The Xxcha Empire, cut off from most of the galaxy by celestial terrain.

As the game progressed out of these initial skirmishes and expansions, the balances of power started to develop. The Xxcha were fighting a losing battle against the Federation of Sol. The Xxcha made some daring raids that crippled the Federation of Sol's ability to produce for an entire turn, and they were staunchly holding a planet next to the Federation homeworld. But without making any lasting territorial grabs, the Xxcha were still economically weaker than the Federation, and eventually they leaned on that fact enough to force the Xxcha into non-aggression as other threats presented themselves. Personally, I felt like Paul needed to be much more aggressive earlier or precisely this was going to happen. Once Josh got ahead it was only going to get worse for him given Paul's very anemic starting position. An extra five resources a turn doesn't sound like a lot on the surface, but that's a considerable advantage over several turns. During this time the Federation of Sol directed forces to capture Mecatol Rex, not surprising given how many secret objective involve holding it.

The main armadas of the Yin and Jol-Nar, stuck in a duel neither has a clear chance of winning.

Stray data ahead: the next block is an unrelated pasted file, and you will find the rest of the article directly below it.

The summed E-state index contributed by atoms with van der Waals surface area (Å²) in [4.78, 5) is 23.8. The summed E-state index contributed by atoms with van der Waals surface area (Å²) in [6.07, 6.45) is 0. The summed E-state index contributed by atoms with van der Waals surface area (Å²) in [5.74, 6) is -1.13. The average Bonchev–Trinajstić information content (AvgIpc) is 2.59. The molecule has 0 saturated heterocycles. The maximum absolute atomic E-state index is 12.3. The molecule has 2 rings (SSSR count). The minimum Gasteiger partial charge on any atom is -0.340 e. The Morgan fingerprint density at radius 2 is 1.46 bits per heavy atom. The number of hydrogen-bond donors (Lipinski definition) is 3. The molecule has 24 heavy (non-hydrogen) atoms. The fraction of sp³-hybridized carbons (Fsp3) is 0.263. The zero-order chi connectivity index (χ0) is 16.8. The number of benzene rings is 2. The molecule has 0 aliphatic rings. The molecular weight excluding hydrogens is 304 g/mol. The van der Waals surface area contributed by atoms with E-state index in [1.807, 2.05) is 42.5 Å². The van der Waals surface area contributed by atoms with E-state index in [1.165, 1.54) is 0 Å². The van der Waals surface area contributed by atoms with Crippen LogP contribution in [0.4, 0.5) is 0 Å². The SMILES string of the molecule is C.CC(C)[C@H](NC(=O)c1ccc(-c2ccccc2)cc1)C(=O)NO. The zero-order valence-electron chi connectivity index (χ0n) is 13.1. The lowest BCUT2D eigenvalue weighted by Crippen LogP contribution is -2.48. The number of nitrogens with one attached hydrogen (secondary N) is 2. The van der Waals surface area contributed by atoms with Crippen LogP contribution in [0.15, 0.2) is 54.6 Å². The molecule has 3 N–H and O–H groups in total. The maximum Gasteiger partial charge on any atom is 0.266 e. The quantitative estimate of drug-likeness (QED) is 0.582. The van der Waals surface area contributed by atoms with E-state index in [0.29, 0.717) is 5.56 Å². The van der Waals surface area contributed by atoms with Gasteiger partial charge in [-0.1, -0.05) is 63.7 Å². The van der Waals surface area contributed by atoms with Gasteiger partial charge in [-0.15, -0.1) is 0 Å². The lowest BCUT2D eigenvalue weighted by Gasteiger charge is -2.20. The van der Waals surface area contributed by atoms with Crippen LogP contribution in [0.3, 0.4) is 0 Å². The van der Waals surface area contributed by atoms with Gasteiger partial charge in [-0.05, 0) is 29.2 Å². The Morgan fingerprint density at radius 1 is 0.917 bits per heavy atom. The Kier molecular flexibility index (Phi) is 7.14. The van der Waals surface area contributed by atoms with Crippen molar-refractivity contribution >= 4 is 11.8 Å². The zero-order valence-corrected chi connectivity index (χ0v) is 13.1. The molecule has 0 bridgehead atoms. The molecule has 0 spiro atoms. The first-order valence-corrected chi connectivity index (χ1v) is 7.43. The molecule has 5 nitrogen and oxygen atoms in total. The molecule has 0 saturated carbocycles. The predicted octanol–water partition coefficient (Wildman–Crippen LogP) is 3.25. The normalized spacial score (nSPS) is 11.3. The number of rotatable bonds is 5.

A short distance away, the Jol-Nar and Brotherhood of Yin were at a virtual standstill. Having spent the first several turns using his racial power to quickly tech up, the Jol-Nar had key technological advantages, but that resource drain meant they'd spent much less building up their fleet. The Brotherhood of the Yin was in contrast enjoying easily the best starting position of the game. The hexes surrounding their homeworld were rich with planets. It's no surprise that later in the game Janelle quite literally has run out of units to produce. All of their fighting was centered on two systems, and these quickly became quite the meat grinder. One side might score some decisive battles, but ships were quickly rebuilt and sent to the line to reinforce. As silly as the idea of trench warfare in space would be, I could almost imagine their ships hiding behind little gravity anchored sandbags.